Portraitsare images that focus on the personality and representation of a person or animal. This is another category where I wanted to put sub-genres. Portrait implies a single subject, group or object for which that person(s) posed so the art could be created, even if it is a group being painted. Into what Genre then, does a group of people, who are incidental to the painting (there by happenstance) go? For instance into what genre would you place a painting of a street scene or a party or a family dinner where the subjects are imagined? Categorize this for me and put it in the proper Genre:imaginary people, imaginary house, imaginary scene of a modern family on Christmas morning (Mom and Dad in the kitchen making coffee or whatever, a young girl curled up in a chair with an I-Pod or phone, two teenage boys playing a video game on the wide-screen TV and grandparents coming in the kitchen door with packages). It’s not a portrait because the people aren’t real, yes or no?

Realism Artis artwork that focuses on portraying subjects and objects accurately, as they really are. Wikipedia defines this genre as “the attempt to represent subject matter truthfully, without changingitand avoiding artistic principles, implausible, exotic or supernatural elements.”3Another source, absolutearts.com, says, “Realism is defined by the accurate, unembellished, and detailed depiction of nature or contemporary life. The movement prefers an observation of physical appearance rather than imagination or idealization.” There isa type of art called Photorealism, defined as “the Genre of painting based on using cameras and photographs to gather visual information and then from this creating a painting that appears to be photographic.” I have most commonly seen this art done with either graphite or colored pencil and it allows for more detail. However, some master artists do not consider photorealism to be art at all since the image reproduced on paper or canvas is usually copied exactlyfrom a single photograph. However, I have also seen this done purely from imagination of the artist. If several photos are used as reference material and elements from them combined into a painting, then you have produced Representational art rather than Realism art.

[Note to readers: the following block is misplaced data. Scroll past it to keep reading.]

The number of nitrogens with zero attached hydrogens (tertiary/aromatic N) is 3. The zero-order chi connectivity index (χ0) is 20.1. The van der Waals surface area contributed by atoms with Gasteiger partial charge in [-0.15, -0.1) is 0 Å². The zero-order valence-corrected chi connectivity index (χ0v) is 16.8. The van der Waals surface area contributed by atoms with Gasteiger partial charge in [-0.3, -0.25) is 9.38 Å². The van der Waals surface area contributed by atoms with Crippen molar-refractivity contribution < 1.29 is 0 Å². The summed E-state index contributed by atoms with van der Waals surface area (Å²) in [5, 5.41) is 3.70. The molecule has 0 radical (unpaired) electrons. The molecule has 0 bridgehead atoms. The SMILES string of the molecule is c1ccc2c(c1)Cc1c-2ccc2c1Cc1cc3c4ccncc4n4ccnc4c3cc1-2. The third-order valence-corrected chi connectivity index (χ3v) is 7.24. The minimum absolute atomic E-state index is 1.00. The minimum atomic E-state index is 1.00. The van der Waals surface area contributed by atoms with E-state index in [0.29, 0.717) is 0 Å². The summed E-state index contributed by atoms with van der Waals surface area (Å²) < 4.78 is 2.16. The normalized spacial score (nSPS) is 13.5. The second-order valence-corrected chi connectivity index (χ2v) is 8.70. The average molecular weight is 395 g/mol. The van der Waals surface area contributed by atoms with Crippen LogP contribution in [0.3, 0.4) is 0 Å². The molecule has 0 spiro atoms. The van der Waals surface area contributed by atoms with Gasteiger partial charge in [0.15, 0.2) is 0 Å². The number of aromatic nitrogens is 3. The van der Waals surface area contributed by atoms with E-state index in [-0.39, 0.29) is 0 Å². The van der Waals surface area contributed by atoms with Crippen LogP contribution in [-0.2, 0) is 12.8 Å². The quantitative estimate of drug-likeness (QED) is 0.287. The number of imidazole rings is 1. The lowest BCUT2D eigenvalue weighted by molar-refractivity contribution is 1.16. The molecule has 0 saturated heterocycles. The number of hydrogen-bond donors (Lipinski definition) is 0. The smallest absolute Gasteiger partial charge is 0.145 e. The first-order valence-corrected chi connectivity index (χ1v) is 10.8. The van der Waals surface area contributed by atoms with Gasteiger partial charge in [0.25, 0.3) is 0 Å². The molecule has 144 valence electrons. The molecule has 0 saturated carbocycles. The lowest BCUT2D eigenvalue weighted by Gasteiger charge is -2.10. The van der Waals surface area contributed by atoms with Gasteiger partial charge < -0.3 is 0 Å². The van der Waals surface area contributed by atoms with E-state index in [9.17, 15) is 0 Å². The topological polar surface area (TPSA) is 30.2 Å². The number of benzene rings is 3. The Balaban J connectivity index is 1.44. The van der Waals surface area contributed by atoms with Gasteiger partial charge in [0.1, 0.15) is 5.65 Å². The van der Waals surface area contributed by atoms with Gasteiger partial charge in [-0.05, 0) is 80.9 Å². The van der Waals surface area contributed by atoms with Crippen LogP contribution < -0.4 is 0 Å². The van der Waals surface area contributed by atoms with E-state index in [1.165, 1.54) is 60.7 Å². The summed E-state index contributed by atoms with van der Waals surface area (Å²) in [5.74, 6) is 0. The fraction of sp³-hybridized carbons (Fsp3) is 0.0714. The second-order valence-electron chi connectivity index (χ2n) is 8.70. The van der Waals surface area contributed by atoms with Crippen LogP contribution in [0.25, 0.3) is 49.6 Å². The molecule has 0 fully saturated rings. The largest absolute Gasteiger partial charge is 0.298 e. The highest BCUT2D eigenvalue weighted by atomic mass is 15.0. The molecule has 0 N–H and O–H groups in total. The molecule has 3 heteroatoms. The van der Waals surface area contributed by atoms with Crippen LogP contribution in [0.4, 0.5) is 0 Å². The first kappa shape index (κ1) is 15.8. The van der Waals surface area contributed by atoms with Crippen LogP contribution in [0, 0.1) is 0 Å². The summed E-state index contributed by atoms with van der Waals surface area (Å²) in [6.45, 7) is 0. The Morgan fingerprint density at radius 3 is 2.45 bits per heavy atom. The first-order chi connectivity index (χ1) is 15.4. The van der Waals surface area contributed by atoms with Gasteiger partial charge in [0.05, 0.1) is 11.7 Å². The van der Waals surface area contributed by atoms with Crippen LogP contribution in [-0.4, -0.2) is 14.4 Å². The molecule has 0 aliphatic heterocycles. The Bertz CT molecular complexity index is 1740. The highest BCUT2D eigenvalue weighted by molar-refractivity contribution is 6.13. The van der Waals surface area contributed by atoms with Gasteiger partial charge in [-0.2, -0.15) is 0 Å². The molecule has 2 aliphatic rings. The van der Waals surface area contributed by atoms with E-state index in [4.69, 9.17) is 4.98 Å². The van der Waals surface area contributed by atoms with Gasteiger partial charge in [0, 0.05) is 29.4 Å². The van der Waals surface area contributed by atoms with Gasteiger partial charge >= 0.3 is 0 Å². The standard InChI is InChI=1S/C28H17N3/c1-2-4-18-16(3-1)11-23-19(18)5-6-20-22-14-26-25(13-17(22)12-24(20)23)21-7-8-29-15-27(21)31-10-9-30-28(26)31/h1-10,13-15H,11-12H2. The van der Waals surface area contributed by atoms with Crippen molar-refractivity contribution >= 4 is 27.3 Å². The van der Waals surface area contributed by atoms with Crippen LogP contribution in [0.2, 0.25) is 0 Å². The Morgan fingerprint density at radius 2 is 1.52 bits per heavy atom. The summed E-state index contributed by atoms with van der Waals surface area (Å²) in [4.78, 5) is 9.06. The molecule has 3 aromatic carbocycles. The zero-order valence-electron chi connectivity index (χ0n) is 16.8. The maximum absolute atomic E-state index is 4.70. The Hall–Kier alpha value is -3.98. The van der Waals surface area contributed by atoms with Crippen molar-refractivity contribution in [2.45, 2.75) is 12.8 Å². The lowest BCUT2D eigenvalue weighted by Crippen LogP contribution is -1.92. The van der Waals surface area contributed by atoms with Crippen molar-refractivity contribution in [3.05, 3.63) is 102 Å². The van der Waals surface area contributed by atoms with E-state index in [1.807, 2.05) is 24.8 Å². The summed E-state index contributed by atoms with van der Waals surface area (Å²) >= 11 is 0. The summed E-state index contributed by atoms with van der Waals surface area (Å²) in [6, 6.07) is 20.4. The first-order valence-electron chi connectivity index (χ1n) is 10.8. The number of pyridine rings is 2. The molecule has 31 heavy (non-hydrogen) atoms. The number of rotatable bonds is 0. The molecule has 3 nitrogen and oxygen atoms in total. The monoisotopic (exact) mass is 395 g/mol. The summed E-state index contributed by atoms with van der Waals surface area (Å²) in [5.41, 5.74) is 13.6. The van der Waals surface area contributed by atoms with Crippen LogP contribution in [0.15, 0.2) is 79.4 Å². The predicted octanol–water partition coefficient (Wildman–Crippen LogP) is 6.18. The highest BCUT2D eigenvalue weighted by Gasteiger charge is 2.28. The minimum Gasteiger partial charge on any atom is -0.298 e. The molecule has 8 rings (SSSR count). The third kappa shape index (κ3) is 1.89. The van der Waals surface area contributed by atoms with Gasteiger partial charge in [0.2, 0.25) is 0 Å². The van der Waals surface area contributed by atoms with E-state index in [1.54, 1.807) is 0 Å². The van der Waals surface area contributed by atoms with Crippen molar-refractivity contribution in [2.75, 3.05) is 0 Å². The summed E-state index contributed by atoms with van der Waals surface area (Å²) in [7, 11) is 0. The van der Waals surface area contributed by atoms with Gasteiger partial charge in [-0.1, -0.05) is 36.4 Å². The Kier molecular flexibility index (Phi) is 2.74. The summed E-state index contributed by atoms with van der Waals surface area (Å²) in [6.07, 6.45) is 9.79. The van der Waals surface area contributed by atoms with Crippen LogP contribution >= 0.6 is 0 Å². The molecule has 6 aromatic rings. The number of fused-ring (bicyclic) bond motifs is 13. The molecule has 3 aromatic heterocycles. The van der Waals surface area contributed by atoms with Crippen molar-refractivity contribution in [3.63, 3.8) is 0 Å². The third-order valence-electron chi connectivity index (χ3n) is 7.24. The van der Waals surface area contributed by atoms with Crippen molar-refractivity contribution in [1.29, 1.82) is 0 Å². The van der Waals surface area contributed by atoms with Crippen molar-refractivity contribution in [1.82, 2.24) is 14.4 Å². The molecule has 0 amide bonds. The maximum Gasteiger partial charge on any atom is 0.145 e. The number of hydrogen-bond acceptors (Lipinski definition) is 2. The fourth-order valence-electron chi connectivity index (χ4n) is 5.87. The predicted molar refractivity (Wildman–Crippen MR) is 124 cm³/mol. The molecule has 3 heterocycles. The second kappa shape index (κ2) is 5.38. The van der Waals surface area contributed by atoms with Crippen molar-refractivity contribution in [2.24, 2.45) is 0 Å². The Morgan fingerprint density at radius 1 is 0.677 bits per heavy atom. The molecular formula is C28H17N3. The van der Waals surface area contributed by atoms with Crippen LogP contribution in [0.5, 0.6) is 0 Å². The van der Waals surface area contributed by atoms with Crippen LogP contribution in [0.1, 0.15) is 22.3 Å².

Representational Art in the dictionarymeans to symbolize or to stand for. According to Wikipedia, all art is representational if it shows a recognizable object. “The degree to which an artistic representation resemblesthe object it represents is a function of resolution and does not bear on the denotation of the word. For example, both the Mona Lisaand a child’s crayon drawing of Lisa del Giocondowould be considered representational, and any preference for one over the other would need to be understood as a matter of preferences.”3So if you paint a landscape and leave out elements  that are actually in the scene, shift things around or add in things, to make the painting look better then you have created a piece of representational art. Humbling, isn’t it?

 

WHAT IS NETWORK MARKETING

Published July 16, 2018 by Gail Daley Writer & Artist

There is a lot of talk these days out there about using social networks to market your art. You can certainly reach a lot of people with your message, but simply reaching them isn’t good enough. You must convince them  to buy your stuff. A  key ingredient in successful social media marketing is creating “social authority”. Once established as an “expert” in your given field you become an authority (someone others listen to). You can establish yourself by writing on-line about stuff you know about. It doesn’t  have to be art because if you want to sell your art, its necessary to reach outside the sphere of artists you know to your target audience. It’s a funny thing, but having social authority in one sphere will give you authority other places; just witness all those celebrities who endorse presidential candidates!